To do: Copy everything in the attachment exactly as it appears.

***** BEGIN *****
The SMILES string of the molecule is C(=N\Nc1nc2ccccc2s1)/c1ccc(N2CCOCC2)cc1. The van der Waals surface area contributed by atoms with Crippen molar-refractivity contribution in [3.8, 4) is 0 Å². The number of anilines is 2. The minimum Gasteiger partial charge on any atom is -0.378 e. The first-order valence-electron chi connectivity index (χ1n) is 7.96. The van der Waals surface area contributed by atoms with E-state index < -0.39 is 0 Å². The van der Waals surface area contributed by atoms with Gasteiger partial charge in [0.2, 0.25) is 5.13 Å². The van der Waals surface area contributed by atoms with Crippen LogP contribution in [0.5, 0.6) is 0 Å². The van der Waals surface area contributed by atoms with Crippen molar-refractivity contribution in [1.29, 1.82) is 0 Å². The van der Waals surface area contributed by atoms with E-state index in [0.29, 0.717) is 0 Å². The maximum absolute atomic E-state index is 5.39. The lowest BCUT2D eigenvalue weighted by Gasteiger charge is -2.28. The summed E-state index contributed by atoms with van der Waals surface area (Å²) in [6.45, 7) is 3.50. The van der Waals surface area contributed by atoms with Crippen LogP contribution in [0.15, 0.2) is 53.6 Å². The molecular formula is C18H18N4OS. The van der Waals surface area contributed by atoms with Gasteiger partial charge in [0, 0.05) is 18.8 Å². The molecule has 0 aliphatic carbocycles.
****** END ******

The SMILES string of the molecule is C(=N\Nc1nc2ccccc2s1)/c1ccc(N2CCOCC2)cc1. The van der Waals surface area contributed by atoms with Crippen molar-refractivity contribution in [3.8, 4) is 0 Å². The number of anilines is 2. The minimum Gasteiger partial charge on any atom is -0.378 e. The first-order valence-electron chi connectivity index (χ1n) is 7.96. The van der Waals surface area contributed by atoms with E-state index < -0.39 is 0 Å². The van der Waals surface area contributed by atoms with Gasteiger partial charge in [0.2, 0.25) is 5.13 Å². The van der Waals surface area contributed by atoms with Crippen LogP contribution in [0.5, 0.6) is 0 Å². The van der Waals surface area contributed by atoms with Crippen molar-refractivity contribution in [1.29, 1.82) is 0 Å². The van der Waals surface area contributed by atoms with E-state index in [0.29, 0.717) is 0 Å². The maximum absolute atomic E-state index is 5.39. The lowest BCUT2D eigenvalue weighted by Gasteiger charge is -2.28. The summed E-state index contributed by atoms with van der Waals surface area (Å²) in [6.45, 7) is 3.50. The van der Waals surface area contributed by atoms with Crippen LogP contribution in [0.15, 0.2) is 53.6 Å². The molecular formula is C18H18N4OS. The van der Waals surface area contributed by atoms with Gasteiger partial charge in [0, 0.05) is 18.8 Å². The molecule has 0 aliphatic carbocycles.